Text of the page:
I think we should put swizzle in std.numeric once and for all. Is anyone interested in taking up that task?
 A couple of years ago I made a DSL compiler for BLAS1 operations. It was
 capable of doing some pretty wild stuff, even then. (The DSL looked like
 normal D code).
 But the compiler has improved enormously since that time. It's now
 perfectly feasible to make a DSL for the SIMD operations you need.

 The really nice thing about this, compared to normal asm, is that you
 have access to the compiler's symbol table. This lets you add
 compile-time error messages, for example.

 A funny thing about this, which I found after working on the DMD
 back-end, is that is MUCH easier to write an optimizer/code generator in
 a DSL in D, than in a compiler back-end.

A good argument for (a) moving stuff from the compiler into the library, (b) continuing Don's great work on making CTFE a solid proposition. Andrei
Sep 22 2011
next sibling parent reply Andrei Alexandrescu <SeeWebsiteForEmail erdani.org> writes:
On 9/22/11 6:00 PM, so wrote:
 On Thu, 22 Sep 2011 17:07:25 +0300, Andrei Alexandrescu
 <SeeWebsiteForEmail erdani.org> wrote:

 I think we should put swizzle in std.numeric once and for all. Is
 anyone interested in taking up that task?

You mean some helper functions to be used in user structures?

I was thinking of a template that takes and return T[n]. Andrei
Sep 22 2011
parent Andrei Alexandrescu <SeeWebsiteForEmail erdani.org> writes:
On 9/22/11 9:11 PM, so wrote:
 On Fri, 23 Sep 2011 02:40:11 +0300, Andrei Alexandrescu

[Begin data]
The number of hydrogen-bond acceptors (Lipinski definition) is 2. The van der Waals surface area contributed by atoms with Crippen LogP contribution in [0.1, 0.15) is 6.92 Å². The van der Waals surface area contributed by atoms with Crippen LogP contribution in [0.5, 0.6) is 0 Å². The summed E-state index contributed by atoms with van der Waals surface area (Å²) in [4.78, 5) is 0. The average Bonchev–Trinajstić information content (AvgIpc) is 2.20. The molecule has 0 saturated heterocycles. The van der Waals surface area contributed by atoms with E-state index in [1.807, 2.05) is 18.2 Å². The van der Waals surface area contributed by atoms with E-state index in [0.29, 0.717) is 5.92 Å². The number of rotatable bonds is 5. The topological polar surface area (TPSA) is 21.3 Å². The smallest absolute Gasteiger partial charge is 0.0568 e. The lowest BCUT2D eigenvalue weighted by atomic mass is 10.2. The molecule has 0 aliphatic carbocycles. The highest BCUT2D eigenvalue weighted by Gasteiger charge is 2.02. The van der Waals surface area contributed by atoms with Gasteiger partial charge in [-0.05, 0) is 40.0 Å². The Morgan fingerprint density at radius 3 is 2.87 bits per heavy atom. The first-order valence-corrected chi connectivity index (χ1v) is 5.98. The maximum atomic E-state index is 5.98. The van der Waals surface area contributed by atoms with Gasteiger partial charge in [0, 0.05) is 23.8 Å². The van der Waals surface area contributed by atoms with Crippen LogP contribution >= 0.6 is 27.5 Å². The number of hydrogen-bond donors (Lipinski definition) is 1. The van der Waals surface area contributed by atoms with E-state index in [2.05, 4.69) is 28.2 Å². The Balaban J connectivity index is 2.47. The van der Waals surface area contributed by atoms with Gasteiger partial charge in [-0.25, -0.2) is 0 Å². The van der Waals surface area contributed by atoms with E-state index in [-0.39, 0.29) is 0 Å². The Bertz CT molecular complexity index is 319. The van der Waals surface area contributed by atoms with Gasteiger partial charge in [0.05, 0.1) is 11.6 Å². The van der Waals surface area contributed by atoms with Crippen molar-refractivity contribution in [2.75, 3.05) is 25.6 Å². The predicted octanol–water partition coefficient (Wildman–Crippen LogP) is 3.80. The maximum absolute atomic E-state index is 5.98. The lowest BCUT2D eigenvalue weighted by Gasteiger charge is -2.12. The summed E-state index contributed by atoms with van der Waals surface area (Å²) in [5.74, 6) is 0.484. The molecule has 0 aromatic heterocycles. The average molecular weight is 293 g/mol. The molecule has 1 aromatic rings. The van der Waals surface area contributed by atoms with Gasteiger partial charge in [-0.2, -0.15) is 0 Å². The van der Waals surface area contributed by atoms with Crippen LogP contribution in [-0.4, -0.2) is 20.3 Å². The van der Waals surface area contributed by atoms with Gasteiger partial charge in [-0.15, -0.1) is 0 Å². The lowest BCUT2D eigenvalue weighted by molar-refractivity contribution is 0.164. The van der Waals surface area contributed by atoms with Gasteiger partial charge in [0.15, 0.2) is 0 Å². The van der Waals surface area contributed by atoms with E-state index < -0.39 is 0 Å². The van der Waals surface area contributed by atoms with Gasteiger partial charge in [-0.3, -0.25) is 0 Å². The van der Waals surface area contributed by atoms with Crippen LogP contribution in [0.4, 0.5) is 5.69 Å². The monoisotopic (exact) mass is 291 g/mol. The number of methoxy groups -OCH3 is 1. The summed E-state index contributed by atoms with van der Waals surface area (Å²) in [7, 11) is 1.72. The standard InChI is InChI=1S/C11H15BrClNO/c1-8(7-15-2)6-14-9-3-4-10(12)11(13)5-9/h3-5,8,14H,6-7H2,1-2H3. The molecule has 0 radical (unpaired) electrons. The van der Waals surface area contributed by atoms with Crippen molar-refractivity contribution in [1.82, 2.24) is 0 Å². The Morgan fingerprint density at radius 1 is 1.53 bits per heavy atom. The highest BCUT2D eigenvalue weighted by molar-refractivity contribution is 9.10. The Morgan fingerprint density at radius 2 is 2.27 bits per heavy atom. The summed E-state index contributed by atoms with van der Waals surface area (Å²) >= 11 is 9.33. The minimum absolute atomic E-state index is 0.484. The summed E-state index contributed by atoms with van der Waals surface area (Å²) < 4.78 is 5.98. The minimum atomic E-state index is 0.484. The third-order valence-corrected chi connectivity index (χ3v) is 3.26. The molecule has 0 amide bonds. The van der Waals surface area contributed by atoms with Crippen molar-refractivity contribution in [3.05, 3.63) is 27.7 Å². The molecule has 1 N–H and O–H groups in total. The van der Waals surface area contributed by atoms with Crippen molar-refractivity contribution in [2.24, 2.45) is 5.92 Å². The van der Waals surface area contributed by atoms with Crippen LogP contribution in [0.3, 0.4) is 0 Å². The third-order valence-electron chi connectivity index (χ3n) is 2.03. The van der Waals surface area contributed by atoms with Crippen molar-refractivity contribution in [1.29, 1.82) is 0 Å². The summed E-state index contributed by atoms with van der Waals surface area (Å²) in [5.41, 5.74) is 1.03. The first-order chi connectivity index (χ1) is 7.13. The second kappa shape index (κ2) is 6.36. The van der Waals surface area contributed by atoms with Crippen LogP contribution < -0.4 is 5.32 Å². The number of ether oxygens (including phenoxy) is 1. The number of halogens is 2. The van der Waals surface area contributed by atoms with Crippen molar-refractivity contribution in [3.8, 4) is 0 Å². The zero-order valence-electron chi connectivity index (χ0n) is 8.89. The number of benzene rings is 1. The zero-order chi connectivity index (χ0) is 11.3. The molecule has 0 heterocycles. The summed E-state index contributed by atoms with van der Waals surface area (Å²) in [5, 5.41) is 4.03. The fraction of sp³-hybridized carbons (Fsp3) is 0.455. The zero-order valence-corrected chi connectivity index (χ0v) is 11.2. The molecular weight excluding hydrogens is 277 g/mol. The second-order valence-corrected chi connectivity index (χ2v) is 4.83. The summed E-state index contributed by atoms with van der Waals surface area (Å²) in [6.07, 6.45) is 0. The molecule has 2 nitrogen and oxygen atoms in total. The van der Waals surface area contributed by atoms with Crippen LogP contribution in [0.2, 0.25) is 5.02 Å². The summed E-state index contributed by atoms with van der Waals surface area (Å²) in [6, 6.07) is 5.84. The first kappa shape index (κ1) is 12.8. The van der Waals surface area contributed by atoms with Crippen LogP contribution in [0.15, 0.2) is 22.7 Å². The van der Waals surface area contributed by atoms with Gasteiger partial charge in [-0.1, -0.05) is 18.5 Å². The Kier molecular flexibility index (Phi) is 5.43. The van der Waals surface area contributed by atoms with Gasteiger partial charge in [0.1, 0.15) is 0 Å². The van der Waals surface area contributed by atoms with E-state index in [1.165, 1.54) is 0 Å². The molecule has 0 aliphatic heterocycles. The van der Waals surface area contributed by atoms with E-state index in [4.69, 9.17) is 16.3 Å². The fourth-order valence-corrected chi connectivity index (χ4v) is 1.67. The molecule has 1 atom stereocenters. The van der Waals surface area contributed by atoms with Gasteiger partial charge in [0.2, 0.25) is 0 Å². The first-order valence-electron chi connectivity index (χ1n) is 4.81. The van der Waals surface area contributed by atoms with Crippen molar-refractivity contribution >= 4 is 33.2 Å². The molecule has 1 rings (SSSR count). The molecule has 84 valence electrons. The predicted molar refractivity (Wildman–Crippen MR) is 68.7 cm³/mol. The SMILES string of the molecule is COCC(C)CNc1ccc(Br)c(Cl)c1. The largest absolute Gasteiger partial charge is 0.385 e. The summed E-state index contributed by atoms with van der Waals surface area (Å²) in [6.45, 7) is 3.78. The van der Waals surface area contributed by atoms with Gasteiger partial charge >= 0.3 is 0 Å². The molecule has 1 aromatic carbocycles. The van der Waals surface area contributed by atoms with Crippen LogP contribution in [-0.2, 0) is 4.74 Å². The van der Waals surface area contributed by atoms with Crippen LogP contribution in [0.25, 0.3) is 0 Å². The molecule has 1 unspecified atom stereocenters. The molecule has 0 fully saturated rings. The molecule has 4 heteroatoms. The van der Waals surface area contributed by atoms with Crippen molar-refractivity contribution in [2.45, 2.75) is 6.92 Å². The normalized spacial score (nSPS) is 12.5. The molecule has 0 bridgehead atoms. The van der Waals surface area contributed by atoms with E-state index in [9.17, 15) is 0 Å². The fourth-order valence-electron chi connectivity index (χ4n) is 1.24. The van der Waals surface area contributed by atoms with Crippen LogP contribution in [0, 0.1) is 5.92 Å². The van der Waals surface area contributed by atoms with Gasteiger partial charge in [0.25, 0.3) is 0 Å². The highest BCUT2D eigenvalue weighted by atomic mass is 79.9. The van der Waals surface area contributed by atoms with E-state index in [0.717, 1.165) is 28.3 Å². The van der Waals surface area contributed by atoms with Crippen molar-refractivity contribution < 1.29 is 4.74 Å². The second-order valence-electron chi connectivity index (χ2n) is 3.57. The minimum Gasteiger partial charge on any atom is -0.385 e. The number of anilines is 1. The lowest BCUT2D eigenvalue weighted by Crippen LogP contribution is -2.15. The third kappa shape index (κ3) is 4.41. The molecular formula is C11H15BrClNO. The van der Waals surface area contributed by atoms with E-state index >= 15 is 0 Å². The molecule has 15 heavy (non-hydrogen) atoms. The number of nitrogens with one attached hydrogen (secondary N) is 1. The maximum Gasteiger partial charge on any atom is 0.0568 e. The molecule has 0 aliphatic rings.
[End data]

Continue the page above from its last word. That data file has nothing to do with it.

<SeeWebsiteForEmail erdani.org> wrote:

 On 9/22/11 6:00 PM, so wrote:
 On Thu, 22 Sep 2011 17:07:25 +0300, Andrei Alexandrescu
 <SeeWebsiteForEmail erdani.org> wrote:

 I think we should put swizzle in std.numeric once and for all. Is
 anyone interested in taking up that task?

You mean some helper functions to be used in user structures?

I was thinking of a template that takes and return T[n]. Andrei

Something like this?

Looks promising, though I was hoping to not need an additional struct V. But I'm not an expert. Andrei
Sep 22 2011
prev sibling parent reply Manu Evans <turkeyman gmail.com> writes:
== Quote from Andrei Alexandrescu (SeeWebsiteForEmail erdani.org)'s
article
 On 9/22/11 1:39 AM, Don wrote:
 On 22.09.2011 05:24, a wrote:
 How would one do something like this without intrinsics (the



 c++ using
 gcc vector extensions):

[snip] At present, you can't do it without ultimately resorting to


 But, what we've done is to move SIMD into the machine model: the


 machine model assumes that float[4] + float[4] is a more


 operation than a loop.
 Currently, only arithmetic operations are implemented, and on


 least, they're still not proper intrinsics. So in the long term


 possible to do it directly, but not yet.

 At various times, several of us have implemented 'swizzle' using


 giving you a syntax like:

 float[4] x, y;
 x[] = y[].swizzle!"cdcd"();
 // x[0]=y[2], x[1]=y[3], x[2]=y[2], x[3]=y[3]

 which compiles to a single shufps instruction.

 That "cdcd" string is really a tiny DSL: the language consists


 characters, each of which is a, b, c, or d.


 interested in taking up that task?
 A couple of years ago I made a DSL compiler for BLAS1


 capable of doing some pretty wild stuff, even then. (The DSL


 normal D code).
 But the compiler has improved enormously since that time. It's


 perfectly feasible to make a DSL for the SIMD operations you


 The really nice thing about this, compared to normal asm, is


 have access to the compiler's symbol table. This lets you add
 compile-time error messages, for example.

 A funny thing about this, which I found after working on the DMD
 back-end, is that is MUCH easier to write an optimizer/code


 a DSL in D, than in a compiler back-end.


 (b) continuing Don's great work on making CTFE a solid

 Andrei